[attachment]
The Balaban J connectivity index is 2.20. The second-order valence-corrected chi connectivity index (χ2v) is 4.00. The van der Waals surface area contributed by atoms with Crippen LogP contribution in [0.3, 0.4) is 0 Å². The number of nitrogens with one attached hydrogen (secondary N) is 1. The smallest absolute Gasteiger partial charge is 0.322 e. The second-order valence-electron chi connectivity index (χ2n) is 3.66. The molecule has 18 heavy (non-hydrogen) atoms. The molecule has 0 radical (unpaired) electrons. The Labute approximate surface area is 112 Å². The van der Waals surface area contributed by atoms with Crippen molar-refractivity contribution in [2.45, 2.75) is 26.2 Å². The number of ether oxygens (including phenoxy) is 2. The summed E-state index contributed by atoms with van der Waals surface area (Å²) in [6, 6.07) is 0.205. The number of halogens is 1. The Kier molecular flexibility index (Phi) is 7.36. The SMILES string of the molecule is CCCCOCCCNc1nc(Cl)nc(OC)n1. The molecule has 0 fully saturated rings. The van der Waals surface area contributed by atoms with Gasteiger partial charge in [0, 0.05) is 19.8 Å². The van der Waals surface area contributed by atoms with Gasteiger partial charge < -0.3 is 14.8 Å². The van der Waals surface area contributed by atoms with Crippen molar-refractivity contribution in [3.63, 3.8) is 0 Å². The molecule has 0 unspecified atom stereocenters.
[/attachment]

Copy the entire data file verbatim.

The Balaban J connectivity index is 2.20. The second-order valence-corrected chi connectivity index (χ2v) is 4.00. The van der Waals surface area contributed by atoms with Crippen LogP contribution in [0.3, 0.4) is 0 Å². The number of nitrogens with one attached hydrogen (secondary N) is 1. The smallest absolute Gasteiger partial charge is 0.322 e. The second-order valence-electron chi connectivity index (χ2n) is 3.66. The molecule has 18 heavy (non-hydrogen) atoms. The molecule has 0 radical (unpaired) electrons. The Labute approximate surface area is 112 Å². The van der Waals surface area contributed by atoms with Crippen molar-refractivity contribution in [2.45, 2.75) is 26.2 Å². The number of ether oxygens (including phenoxy) is 2. The summed E-state index contributed by atoms with van der Waals surface area (Å²) in [6, 6.07) is 0.205. The number of halogens is 1. The Kier molecular flexibility index (Phi) is 7.36. The SMILES string of the molecule is CCCCOCCCNc1nc(Cl)nc(OC)n1. The molecule has 0 fully saturated rings. The van der Waals surface area contributed by atoms with Gasteiger partial charge in [0, 0.05) is 19.8 Å². The van der Waals surface area contributed by atoms with Gasteiger partial charge < -0.3 is 14.8 Å². The van der Waals surface area contributed by atoms with Crippen molar-refractivity contribution in [3.63, 3.8) is 0 Å². The molecule has 0 unspecified atom stereocenters.